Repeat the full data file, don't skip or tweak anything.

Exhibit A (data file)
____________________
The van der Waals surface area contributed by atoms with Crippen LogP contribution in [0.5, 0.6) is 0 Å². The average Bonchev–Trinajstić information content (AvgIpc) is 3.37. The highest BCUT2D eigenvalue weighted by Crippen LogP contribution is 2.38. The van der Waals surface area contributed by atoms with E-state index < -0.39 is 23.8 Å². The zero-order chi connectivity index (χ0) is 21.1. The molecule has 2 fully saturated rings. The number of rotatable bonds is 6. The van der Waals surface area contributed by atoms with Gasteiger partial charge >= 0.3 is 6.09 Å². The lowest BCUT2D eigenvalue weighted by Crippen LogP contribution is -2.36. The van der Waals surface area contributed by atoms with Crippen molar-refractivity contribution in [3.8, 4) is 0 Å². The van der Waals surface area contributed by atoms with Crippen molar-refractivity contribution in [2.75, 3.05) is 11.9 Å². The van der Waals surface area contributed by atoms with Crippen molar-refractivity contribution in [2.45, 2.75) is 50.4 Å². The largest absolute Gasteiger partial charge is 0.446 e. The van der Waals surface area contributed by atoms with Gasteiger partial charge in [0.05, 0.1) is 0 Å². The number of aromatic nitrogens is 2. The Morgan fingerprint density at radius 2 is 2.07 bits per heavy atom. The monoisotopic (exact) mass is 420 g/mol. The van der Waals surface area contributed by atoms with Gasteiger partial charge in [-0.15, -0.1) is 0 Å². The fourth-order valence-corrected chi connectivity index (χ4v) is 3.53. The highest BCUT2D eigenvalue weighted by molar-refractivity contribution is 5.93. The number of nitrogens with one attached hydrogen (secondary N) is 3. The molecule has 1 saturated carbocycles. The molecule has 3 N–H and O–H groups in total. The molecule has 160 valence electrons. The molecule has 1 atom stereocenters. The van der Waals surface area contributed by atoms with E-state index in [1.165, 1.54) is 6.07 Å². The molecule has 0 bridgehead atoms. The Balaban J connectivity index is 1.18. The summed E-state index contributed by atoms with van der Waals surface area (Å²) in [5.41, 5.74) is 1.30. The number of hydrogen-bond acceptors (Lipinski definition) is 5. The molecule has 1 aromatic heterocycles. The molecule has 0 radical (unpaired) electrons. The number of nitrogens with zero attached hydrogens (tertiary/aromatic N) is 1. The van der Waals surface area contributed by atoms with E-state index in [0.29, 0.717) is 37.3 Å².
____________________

The van der Waals surface area contributed by atoms with Crippen LogP contribution in [0.5, 0.6) is 0 Å². The average Bonchev–Trinajstić information content (AvgIpc) is 3.37. The highest BCUT2D eigenvalue weighted by Crippen LogP contribution is 2.38. The van der Waals surface area contributed by atoms with E-state index < -0.39 is 23.8 Å². The zero-order chi connectivity index (χ0) is 21.1. The molecule has 2 fully saturated rings. The number of rotatable bonds is 6. The van der Waals surface area contributed by atoms with Gasteiger partial charge >= 0.3 is 6.09 Å². The lowest BCUT2D eigenvalue weighted by Crippen LogP contribution is -2.36. The van der Waals surface area contributed by atoms with Crippen molar-refractivity contribution in [3.8, 4) is 0 Å². The van der Waals surface area contributed by atoms with Crippen molar-refractivity contribution in [2.75, 3.05) is 11.9 Å². The van der Waals surface area contributed by atoms with Crippen molar-refractivity contribution in [2.45, 2.75) is 50.4 Å². The largest absolute Gasteiger partial charge is 0.446 e. The van der Waals surface area contributed by atoms with Gasteiger partial charge in [0.05, 0.1) is 0 Å². The number of aromatic nitrogens is 2. The Morgan fingerprint density at radius 2 is 2.07 bits per heavy atom. The monoisotopic (exact) mass is 420 g/mol. The van der Waals surface area contributed by atoms with Gasteiger partial charge in [-0.15, -0.1) is 0 Å². The fourth-order valence-corrected chi connectivity index (χ4v) is 3.53. The highest BCUT2D eigenvalue weighted by molar-refractivity contribution is 5.93. The number of nitrogens with one attached hydrogen (secondary N) is 3. The molecule has 1 saturated carbocycles. The molecule has 3 N–H and O–H groups in total. The molecule has 160 valence electrons. The molecule has 1 atom stereocenters. The van der Waals surface area contributed by atoms with E-state index in [1.165, 1.54) is 6.07 Å². The molecule has 0 bridgehead atoms. The Balaban J connectivity index is 1.18. The summed E-state index contributed by atoms with van der Waals surface area (Å²) in [5.41, 5.74) is 1.30. The number of hydrogen-bond acceptors (Lipinski definition) is 5. The molecule has 1 aromatic heterocycles. The molecule has 0 radical (unpaired) electrons. The number of nitrogens with zero attached hydrogens (tertiary/aromatic N) is 1. The van der Waals surface area contributed by atoms with E-state index in [0.29, 0.717) is 37.3 Å².